SOOOO Frustrated with my homeschooled 13 year old! - Mothering Forums

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#1 of 10 Old 04-29-2015, 06:03 PM - Thread Starter
 
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SOOOO Frustrated with my homeschooled 13 year old!

I've had numerous conversations with him about expectations- how much work he needs to do each week. Repeatedly he agrees with me, does the work for a day or two, them promptly stops doing work for the rest of the week!

I can't unschool him because of stupid NYS laws. I don't have the freedom to just "not worry about" ELA or social studies for a whole year. Left to his own devices, he'd do nothing but play video games and watch youtube videos about video games.

I don't doubt that it's worthwhile, but that can't be the only thing he does. Like I said above, I can't just let this blossom and wait for him to start designing his own games or whatever quirky-genius thing might come of this. We have to cover the basics required by state law for 7th graders.

I've given him a lot of slack this year because of what's going on in the family. In September, we found out that Daddy (my ex) was dying of cancer, and he passed away on March 1st. I let him do the absolute minimum in terms of schoolwork when we were running back and forth from hospice an hour away and dealing with all these emotions and upheavals. My oldest(20) was going to spend the entire year in Israel, but she's home now and attending community college. My middle child (19) is taking a semester off from community college because of stress/grief/her own issues. All 4 of us are in counseling.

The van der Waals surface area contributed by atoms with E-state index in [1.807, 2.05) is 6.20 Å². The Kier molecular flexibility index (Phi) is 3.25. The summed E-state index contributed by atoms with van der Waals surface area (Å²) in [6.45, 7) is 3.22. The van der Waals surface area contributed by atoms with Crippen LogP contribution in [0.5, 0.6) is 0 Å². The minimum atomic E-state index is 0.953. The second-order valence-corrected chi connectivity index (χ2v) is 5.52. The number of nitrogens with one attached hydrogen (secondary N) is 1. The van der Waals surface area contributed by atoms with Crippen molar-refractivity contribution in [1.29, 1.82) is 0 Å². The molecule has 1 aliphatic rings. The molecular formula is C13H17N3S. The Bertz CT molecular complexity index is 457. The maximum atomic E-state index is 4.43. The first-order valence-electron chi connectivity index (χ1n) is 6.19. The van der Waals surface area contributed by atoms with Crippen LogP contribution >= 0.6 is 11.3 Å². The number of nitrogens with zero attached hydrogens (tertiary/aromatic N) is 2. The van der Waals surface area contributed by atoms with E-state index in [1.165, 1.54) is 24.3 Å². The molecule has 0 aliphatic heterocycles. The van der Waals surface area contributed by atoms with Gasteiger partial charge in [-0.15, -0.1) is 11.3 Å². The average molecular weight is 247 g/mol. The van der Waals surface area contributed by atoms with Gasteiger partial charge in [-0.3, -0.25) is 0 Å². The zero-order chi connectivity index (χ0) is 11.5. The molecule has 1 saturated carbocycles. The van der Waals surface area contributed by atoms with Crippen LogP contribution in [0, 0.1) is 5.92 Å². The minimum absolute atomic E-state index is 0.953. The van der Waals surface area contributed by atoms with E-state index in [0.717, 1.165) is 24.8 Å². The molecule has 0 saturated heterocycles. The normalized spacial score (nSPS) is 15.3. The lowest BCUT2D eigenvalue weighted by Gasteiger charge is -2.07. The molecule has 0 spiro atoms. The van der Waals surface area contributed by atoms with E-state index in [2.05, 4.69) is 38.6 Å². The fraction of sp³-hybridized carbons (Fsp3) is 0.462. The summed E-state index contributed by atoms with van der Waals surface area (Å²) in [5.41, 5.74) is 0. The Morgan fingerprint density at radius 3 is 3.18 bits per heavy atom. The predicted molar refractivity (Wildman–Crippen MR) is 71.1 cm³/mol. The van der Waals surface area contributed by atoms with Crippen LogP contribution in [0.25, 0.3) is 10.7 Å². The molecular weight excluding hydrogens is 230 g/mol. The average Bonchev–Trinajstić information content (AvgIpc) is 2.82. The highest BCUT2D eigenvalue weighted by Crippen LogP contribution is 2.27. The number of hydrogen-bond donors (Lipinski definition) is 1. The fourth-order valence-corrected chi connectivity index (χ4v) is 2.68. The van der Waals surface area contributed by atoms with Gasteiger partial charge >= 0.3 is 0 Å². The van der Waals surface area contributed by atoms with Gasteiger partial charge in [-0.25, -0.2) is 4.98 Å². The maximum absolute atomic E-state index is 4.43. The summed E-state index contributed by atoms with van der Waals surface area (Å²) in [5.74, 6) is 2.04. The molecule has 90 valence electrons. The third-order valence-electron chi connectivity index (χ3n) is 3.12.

I don't expect anybody to be "fine" 2 months after losing a parent, but I do expect Jack (13)to get back on track with the level of work I'd initially expected him to be doing in the first place. In addition to doing the online lessons at time4learning.com (12 per week), I want him to start reading daily. Since he has an aversion to actual reading, and prefers audiobooks, I told him he has to listen to 6 CDs a week, and at least one per day. All told, this comes to about 10 hours of schoolwork a week.

He put in his 2 hours on Monday- he did 3 online lessons and listened to one CD. Then we went to the mall to buy him shoes (those huge feet just keep growing!) and from there I let him go see a movie, and I picked him up later.

My instinct would have been to hold off the movie until later in the week, but we have 2 cars and 4 drivers, and the car was available on Monday. I couldn't guarantee I'd be able to get him to the theater again while this movie (Furious 7) was still in the theaters. Already, he's missed a bunch of fun things with the homeschool group due to lack of transportation, so letting him do something fun by himself seems only right.

The problem is that he hasnt' done much in the way of schoolwork since then. He hasn't read the book at all, and he's only done one lesson since then. So far this week, he's done 4 lessons and listened to one CD, when he should have done at least 9 lessons and listened to 3 or 4 CDs.

He's also been slacking in his supplements. He's been taking fish oil, and I just started him on B-12. Both are supposed to help with concentration and behavior. I can definitely tell a difference in his behavior when he doesn't take the fish oil. For the past few days, he has outright refused to take any of his supplements at all! So he's acting up in part because he needs the fish oil, and the acting up makes him oppositional- it's a horrible cycle and I don't know how to break it.

He definitely does NOT want to return to public school, yet he's not consistently doing the work I need him to do to continue learning at home. He knows that I'll put him back in school next year if he doesn't shape up, but he's still not getting the work done.

Ruth, single mommy to Leah, 20, Hannah, 19, and Jack, 13(homeschooled)
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#2 of 10 Old 04-30-2015, 10:51 AM